Other Windows PowerShell host applications and alternate shells might 
      have their own custom command prompts.

      For more information about the $PSDebugContext and $NestedPromptLevel 
      automatic variables, see about_Automatic_Variables.

  Customizing the Prompt

      To customize the prompt, write a new Prompt function. The function is not 
      protected, so you can overwrite it. 

      To write a prompt function, type the following:

	  function prompt { }

      Then, between the curly braces, enter the commands or the string that 
      creates your prompt.

      For example, the following prompt includes your computer name:

	  function prompt {"PS [$env:COMPUTERNAME]> "}

      On the Server01 computer, the prompt resembles the following prompt:

	  PS [Server01] >

      The following prompt function includes the current date and time:

	  function prompt {"$(get-date)> "}

      The prompt resembles the following prompt:

	  01/01/2008 17:49:47>

      You can also modify the default Prompt function:

          function prompt
              $(if (test-path variable:/PSDebugContext) { '[DBG]: ' } 

              else { '' }) + "$(get-date)" `

              + $(if ($nestedpromptlevel -ge 1) { '>>' }) + '> '

      For example, the following modified Prompt function adds "[ADMIN]:" to
      the built-in Windows PowerShell prompt when Windows PowerShell is opened
      by using the "Run as administrator" option:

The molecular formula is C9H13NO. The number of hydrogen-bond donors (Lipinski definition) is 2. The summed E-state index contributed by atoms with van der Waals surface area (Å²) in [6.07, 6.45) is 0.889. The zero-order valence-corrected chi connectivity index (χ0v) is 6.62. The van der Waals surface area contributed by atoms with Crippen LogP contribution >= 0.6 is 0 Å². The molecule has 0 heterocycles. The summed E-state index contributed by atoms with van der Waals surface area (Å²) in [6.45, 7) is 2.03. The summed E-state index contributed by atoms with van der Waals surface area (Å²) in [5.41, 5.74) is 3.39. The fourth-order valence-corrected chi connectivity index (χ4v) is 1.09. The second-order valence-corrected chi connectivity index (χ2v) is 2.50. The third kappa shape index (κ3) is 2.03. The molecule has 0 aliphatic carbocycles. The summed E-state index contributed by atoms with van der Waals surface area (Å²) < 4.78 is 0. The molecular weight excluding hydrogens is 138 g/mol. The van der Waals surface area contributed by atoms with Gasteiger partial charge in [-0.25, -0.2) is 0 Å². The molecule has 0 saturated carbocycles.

function prompt 
              $identity = [Security.Principal.WindowsIdentity]::GetCurrent()
              $principal = [Security.Principal.WindowsPrincipal] $identity

              $(if (test-path variable:/PSDebugContext) { '[DBG]: ' } 

              elseif($principal.IsInRole([Security.Principal.WindowsBuiltInRole] "Administrator"))
    	          { "[ADMIN]: " }

              else { '' }) + 'PS ' + $(Get-Location) + $(if ($nestedpromptlevel -ge 1) { '>>' }) + '> '

      When you start Windows PowerShell by using the "Run as administrator"
      option, a prompt that resembles the following prompt appears:
	  [ADMIN]: PS C:\ps-test>

      The following Prompt function displays the history ID of the next
      command. To view the command history, use the Get-History

          function prompt
             # The at sign creates an array in case only one history item exists.
             $history = @(get-history)
             if($history.Count -gt 0)
                $lastItem = $history[$history.Count - 1]
                $lastId = $lastItem.Id

             $nextCommand = $lastId + 1
             $currentDirectory = get-location
             "PS: $nextCommand $currentDirectory >"

      The following prompt uses the Write-Host and Get-Random cmdlets to create
      a prompt that changes color randomly. Because Write-Host writes to the 
      current host application but does not return an object, this function 
      includes a Return statement. Without it, Windows PowerShell uses the 
      default prompt, "PS>".

          function prompt
              $color = get-random -min 1 -max 16
              write-host ("PS " + $(get-location) +">") -nonewline -foregroundcolor $color
              return " "

  Saving the Prompt
      Like any function, the Prompt function applies only in the current 
      session. To save the Prompt function for future sessions, add it to your
      Windows PowerShell profiles. For more information about profiles, 
      see about_Profiles.